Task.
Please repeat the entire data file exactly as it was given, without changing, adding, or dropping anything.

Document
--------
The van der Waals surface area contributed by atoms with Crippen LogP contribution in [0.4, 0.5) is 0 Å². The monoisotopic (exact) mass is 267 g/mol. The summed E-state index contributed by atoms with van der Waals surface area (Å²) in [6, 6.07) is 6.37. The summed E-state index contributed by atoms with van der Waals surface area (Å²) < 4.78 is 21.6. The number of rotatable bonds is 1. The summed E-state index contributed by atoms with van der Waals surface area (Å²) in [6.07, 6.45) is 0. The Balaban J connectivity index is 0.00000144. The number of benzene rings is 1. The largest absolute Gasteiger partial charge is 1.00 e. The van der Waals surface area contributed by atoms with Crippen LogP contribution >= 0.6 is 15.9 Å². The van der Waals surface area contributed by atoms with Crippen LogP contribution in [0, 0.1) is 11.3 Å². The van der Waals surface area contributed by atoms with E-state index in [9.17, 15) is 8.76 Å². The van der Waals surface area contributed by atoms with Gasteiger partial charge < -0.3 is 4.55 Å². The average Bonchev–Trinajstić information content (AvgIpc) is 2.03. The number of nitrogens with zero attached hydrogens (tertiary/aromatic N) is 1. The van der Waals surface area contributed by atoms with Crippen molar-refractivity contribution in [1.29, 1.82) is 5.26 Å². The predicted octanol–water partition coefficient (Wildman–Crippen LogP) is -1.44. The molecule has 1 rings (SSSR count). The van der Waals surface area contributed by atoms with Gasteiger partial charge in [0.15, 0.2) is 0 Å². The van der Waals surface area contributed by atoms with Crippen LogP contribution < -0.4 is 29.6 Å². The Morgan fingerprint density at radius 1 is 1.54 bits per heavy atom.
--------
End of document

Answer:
The van der Waals surface area contributed by atoms with Crippen LogP contribution in [0.4, 0.5) is 0 Å². The monoisotopic (exact) mass is 267 g/mol. The summed E-state index contributed by atoms with van der Waals surface area (Å²) in [6, 6.07) is 6.37. The summed E-state index contributed by atoms with van der Waals surface area (Å²) < 4.78 is 21.6. The number of rotatable bonds is 1. The summed E-state index contributed by atoms with van der Waals surface area (Å²) in [6.07, 6.45) is 0. The Balaban J connectivity index is 0.00000144. The number of benzene rings is 1. The largest absolute Gasteiger partial charge is 1.00 e. The van der Waals surface area contributed by atoms with Crippen LogP contribution >= 0.6 is 15.9 Å². The van der Waals surface area contributed by atoms with Crippen LogP contribution in [0, 0.1) is 11.3 Å². The van der Waals surface area contributed by atoms with E-state index in [9.17, 15) is 8.76 Å². The van der Waals surface area contributed by atoms with Gasteiger partial charge < -0.3 is 4.55 Å². The average Bonchev–Trinajstić information content (AvgIpc) is 2.03. The number of nitrogens with zero attached hydrogens (tertiary/aromatic N) is 1. The van der Waals surface area contributed by atoms with Crippen molar-refractivity contribution in [1.29, 1.82) is 5.26 Å². The predicted octanol–water partition coefficient (Wildman–Crippen LogP) is -1.44. The molecule has 1 rings (SSSR count). The van der Waals surface area contributed by atoms with Gasteiger partial charge in [0.15, 0.2) is 0 Å². The van der Waals surface area contributed by atoms with Crippen LogP contribution < -0.4 is 29.6 Å². The Morgan fingerprint density at radius 1 is 1.54 bits per heavy atom.